# [OS X TeX] page setting + a general comment

Alan Munn amunn at msu.edu
Sat Mar 1 22:38:29 EST 2008

At 10:09 PM -0500 3/1/08, ludwik kowalski wrote:
>I am sorry to bother the list again. But I need help.
>
>1) I am straggling with page setting. After
>reading the introduction of the manual for the
>package Geometry (that someone suggested) I
>produced the input file that is shown below.
>
>But I was not able to compile it. The error
>message was that the \begin{document} is
>missing. But it is not missing. What am I doing
>wrong? The only thing I want is to have 0.5 inch
>margins on the A4 page. Is there a way to
>accomplish this without bringing another package
>(or packages)?
>
>= = = = = = = = = = = = = = = = = = =
>
>\documentclass[a4paper]{article}
>
>\usepackage{geometry}
>
>\usepackage[text={7in,10in},centering]{geometry}
>
>\begin{document}
>
>To set dimensions for page layout in LATEX is
>not straightforward. You need to adjust several
>LATEX native dimensions to place a text area
>where you want If you want to center the text
>area in the paper you use, for example, you have
>to specify native dimensions as follows . . .
>Package geometry provides an easy way to set
>page layout parameters. In this case, what you
>have to do is just . . .
>
>\end{document}

Notice that you have two \usepackage commands
calling the same package. This is never a good
plan! For what you want, just put the following

\usepackage[margin=0.5in]{geometry}

Since you are in the US, are you sure you want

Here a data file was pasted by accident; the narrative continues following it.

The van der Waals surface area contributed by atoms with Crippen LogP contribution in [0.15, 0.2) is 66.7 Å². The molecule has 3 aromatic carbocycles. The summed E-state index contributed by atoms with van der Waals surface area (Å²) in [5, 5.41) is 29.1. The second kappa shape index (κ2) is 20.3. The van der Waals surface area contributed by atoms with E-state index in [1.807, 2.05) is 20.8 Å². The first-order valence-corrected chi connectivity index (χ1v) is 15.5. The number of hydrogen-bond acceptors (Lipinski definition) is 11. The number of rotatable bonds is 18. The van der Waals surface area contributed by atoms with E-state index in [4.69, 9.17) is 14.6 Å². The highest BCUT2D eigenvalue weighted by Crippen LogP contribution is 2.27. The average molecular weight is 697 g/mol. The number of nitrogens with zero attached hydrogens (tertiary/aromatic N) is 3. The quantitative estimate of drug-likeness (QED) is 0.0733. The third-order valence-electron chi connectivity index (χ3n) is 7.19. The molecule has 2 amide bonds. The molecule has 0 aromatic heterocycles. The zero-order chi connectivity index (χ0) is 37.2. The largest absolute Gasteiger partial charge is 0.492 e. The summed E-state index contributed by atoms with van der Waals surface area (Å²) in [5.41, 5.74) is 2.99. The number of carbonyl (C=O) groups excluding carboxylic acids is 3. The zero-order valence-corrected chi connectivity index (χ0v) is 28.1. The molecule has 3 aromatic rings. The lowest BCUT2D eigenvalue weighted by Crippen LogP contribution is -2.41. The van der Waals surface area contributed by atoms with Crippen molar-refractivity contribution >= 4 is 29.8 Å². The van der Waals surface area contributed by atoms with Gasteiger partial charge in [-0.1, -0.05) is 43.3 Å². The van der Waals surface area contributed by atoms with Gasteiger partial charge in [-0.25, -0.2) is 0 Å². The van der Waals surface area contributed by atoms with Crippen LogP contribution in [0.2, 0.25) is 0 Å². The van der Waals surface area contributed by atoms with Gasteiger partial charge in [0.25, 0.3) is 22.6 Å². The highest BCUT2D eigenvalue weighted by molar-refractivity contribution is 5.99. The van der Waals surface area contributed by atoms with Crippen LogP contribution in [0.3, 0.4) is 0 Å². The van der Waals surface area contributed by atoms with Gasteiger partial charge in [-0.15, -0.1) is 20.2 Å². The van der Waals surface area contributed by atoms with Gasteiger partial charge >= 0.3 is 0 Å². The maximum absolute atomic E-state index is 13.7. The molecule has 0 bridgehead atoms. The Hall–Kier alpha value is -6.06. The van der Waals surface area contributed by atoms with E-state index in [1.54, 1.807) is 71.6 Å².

the option [a4paper]? The standard size in the US
is letter paper (and should be the default
assuming you used the default settings for MacTeX
when you installed it.

>
>2) P.S. I am discovering that learning LaTex is
>not a pleasant experience. Learning Geometry, or
>Calculus, for example, is very different in that
>respect. Why is it so?

Perhaps you need to work from a real book as
opposed to putting things together from just the
online documentation.  Since you're just
starting, I would highly recommend Kopka and
Daley's  "Guide to LaTeX" 4th Edition.

For lots of good explanations about almost any
package you will ever need,  "The LaTeX Companion
2nd Edition, by Mittelbach, Goosens, Braams,
Carlisle and Rowley is unparalleled.

When I first started learning LaTeX I used the
first book; the second is still always close at
hand in case I need to look up how to do
something slightly out of the ordinary.

If you are doing lots of math, then George
Grätzer's "Math into LaTeX", 3rd Edition is also
supposed to be very good (I don't own it, so I
can't say from experience.)

Alan

--
Alan Munn
amunn at msu.edu
Department of Linguistics
and Germanic, Slavic, Asian and African Languages   Fax.  +1-517-432-2736
Michigan State University, East Lansing MI 48824       Tel.  +1-517-355-7491